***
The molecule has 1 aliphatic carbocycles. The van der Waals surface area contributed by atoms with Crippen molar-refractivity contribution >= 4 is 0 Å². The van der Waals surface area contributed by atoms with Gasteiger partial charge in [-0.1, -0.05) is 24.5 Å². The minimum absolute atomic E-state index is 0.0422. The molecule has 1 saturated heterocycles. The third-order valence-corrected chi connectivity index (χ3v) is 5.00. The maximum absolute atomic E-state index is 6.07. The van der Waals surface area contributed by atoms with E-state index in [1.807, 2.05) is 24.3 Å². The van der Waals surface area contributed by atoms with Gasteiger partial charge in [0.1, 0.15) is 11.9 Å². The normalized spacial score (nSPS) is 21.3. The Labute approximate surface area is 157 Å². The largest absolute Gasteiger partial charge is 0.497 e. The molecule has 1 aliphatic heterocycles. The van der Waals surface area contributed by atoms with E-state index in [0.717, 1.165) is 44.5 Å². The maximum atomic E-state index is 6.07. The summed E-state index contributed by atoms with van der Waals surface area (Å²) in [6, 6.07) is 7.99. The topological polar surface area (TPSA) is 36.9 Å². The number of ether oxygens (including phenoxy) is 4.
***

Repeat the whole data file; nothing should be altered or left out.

The molecule has 1 aliphatic carbocycles. The van der Waals surface area contributed by atoms with Crippen molar-refractivity contribution >= 4 is 0 Å². The van der Waals surface area contributed by atoms with Gasteiger partial charge in [-0.1, -0.05) is 24.5 Å². The minimum absolute atomic E-state index is 0.0422. The molecule has 1 saturated heterocycles. The third-order valence-corrected chi connectivity index (χ3v) is 5.00. The maximum absolute atomic E-state index is 6.07. The van der Waals surface area contributed by atoms with E-state index in [1.807, 2.05) is 24.3 Å². The van der Waals surface area contributed by atoms with Gasteiger partial charge in [0.1, 0.15) is 11.9 Å². The normalized spacial score (nSPS) is 21.3. The Labute approximate surface area is 157 Å². The largest absolute Gasteiger partial charge is 0.497 e. The molecule has 1 aliphatic heterocycles. The van der Waals surface area contributed by atoms with E-state index in [0.717, 1.165) is 44.5 Å². The maximum atomic E-state index is 6.07. The summed E-state index contributed by atoms with van der Waals surface area (Å²) in [6, 6.07) is 7.99. The topological polar surface area (TPSA) is 36.9 Å². The number of ether oxygens (including phenoxy) is 4.